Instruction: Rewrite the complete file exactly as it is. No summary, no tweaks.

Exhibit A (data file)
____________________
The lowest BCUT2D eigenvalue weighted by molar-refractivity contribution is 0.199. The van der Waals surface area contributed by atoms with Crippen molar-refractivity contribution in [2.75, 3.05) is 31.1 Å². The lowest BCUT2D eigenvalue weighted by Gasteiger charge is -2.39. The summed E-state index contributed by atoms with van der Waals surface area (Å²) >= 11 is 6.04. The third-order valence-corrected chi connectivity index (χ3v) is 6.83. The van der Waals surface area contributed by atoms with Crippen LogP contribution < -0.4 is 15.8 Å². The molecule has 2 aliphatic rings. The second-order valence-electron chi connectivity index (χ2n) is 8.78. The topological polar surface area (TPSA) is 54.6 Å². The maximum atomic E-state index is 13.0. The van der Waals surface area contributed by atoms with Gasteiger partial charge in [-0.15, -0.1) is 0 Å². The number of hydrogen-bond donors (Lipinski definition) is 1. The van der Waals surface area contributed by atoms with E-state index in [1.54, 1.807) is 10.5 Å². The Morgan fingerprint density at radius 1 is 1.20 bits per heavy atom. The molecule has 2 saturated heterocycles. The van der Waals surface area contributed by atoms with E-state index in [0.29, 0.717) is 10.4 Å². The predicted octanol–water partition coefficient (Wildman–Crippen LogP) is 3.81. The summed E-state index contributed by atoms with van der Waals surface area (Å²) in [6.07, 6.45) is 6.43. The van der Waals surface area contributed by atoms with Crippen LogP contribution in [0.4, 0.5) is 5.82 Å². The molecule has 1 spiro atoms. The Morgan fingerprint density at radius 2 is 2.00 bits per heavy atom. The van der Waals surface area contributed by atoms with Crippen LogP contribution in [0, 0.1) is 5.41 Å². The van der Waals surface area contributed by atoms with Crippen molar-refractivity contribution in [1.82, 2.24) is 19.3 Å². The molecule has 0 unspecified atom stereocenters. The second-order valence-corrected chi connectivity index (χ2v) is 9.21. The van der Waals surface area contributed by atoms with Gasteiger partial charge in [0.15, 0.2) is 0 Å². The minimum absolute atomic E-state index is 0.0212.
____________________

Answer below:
The lowest BCUT2D eigenvalue weighted by molar-refractivity contribution is 0.199. The van der Waals surface area contributed by atoms with Crippen molar-refractivity contribution in [2.75, 3.05) is 31.1 Å². The lowest BCUT2D eigenvalue weighted by Gasteiger charge is -2.39. The summed E-state index contributed by atoms with van der Waals surface area (Å²) >= 11 is 6.04. The third-order valence-corrected chi connectivity index (χ3v) is 6.83. The van der Waals surface area contributed by atoms with Crippen LogP contribution < -0.4 is 15.8 Å². The molecule has 2 aliphatic rings. The second-order valence-electron chi connectivity index (χ2n) is 8.78. The topological polar surface area (TPSA) is 54.6 Å². The maximum atomic E-state index is 13.0. The van der Waals surface area contributed by atoms with Gasteiger partial charge in [-0.15, -0.1) is 0 Å². The number of hydrogen-bond donors (Lipinski definition) is 1. The van der Waals surface area contributed by atoms with E-state index in [1.54, 1.807) is 10.5 Å². The Morgan fingerprint density at radius 1 is 1.20 bits per heavy atom. The molecule has 2 saturated heterocycles. The van der Waals surface area contributed by atoms with E-state index in [0.29, 0.717) is 10.4 Å². The predicted octanol–water partition coefficient (Wildman–Crippen LogP) is 3.81. The summed E-state index contributed by atoms with van der Waals surface area (Å²) in [6.07, 6.45) is 6.43. The van der Waals surface area contributed by atoms with Crippen LogP contribution in [0.4, 0.5) is 5.82 Å². The molecule has 1 spiro atoms. The Morgan fingerprint density at radius 2 is 2.00 bits per heavy atom. The van der Waals surface area contributed by atoms with Crippen LogP contribution in [0, 0.1) is 5.41 Å². The van der Waals surface area contributed by atoms with Crippen molar-refractivity contribution in [1.82, 2.24) is 19.3 Å². The molecule has 0 unspecified atom stereocenters. The second-order valence-corrected chi connectivity index (χ2v) is 9.21. The van der Waals surface area contributed by atoms with Gasteiger partial charge in [0.15, 0.2) is 0 Å². The minimum absolute atomic E-state index is 0.0212.